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Earlier today, four current and former TSA screeners were arrested for allegedly taking part in a massive drug-trafficking ring at Los Angeles International Airport.  The screeners are accused of taking bribes in return for allowing massive amounts of cocaine, meth and pot to pass through LAX.

The TSA screeners, who were arrested Tuesday night and Wednesday morning, allegedly received up to $2,400 in cash bribes in exchange for allowing large drug shipments to pass through checkpoints in what the U.S. attorney in Los Angeles called a “significant breakdown” of security.

In addition to the two current and two former screeners, prosecutors also indicted two alleged drug couriers and a third who allegedly tried to smuggle 11 pounds of cocaine but was nabbed when he went through the wrong security checkpoint.

The TSA employees “placed greed above the nation’s security needs,” Andre Birotte Jr., U.S. attorney for the Central District of California, said in a statement.

According to a statement from the U.S. Attorney's office, one of the couriers has already been arrested by the LAPD pending transfer to federal custody, a second is expected to surrender tomorrow and a third is still at large.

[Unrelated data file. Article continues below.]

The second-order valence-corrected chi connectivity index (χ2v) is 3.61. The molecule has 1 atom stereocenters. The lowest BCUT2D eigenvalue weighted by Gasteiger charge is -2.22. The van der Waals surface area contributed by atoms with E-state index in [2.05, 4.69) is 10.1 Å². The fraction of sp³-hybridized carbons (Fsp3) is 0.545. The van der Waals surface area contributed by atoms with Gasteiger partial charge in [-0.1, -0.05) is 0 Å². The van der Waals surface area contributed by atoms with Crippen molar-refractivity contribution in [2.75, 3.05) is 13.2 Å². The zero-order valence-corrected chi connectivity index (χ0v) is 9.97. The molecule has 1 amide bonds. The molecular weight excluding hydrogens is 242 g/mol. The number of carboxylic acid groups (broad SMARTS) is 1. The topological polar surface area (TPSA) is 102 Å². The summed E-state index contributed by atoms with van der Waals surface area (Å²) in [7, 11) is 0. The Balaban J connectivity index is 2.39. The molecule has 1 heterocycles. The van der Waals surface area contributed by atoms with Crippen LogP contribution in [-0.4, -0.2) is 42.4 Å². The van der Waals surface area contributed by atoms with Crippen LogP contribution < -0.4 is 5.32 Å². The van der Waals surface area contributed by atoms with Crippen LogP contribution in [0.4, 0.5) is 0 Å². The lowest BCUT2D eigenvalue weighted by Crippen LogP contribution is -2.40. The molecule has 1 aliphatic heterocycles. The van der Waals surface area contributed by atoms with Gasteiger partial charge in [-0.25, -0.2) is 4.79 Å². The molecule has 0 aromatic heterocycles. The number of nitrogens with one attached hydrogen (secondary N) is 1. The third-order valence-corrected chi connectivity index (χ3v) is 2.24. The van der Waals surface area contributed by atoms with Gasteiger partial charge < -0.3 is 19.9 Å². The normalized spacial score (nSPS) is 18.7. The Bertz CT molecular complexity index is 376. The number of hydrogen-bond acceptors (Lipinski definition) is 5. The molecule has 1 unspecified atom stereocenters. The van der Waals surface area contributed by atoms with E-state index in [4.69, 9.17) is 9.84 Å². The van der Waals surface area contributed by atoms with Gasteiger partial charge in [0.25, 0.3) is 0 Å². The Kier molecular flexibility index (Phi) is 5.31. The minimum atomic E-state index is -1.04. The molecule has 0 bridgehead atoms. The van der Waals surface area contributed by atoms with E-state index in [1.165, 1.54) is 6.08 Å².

The indictment alleges that former TSA screener Naral Richardson conspired with three of his former colleagues--John Whitfield, Joy White and Capeline McKinney--to smuggle drugs through LAX on five occasions from February to July 2011.  Apparently the scheme was unmasked when one of the couriers went to the wrong checkpoint and was caught with a bag full of cocaine.  Richardson and Whitfield then paid a supposed courier $1,200 to let five pounds of meth through unscreened--but the smuggler was really a DEA undercover agent.

The four screeners all face a minimum sentence of 10 years in prison, and a maximum sentence of life.  One of the couriers faces a minimum of five years and a maximum of 40, while the other two face five years in prison.  

Federal officials, needless to say, are up in arms over this.

Briane Grey, acting special agent in charge of the DEA in Los Angeles, said the scheme was particularly reprehensible because it took place at LAX.

“The defendants traded on their positions at one the world’s most crucial airport security checkpoints, used their special access for criminal ends, and compromised the safety and security of their fellow citizens for their own profit,” he said in a statement.

Considering the circumstances, I wouldn't be too surprised if prosecutors used the threat of a RICO indictment to force those involved to cooperate.
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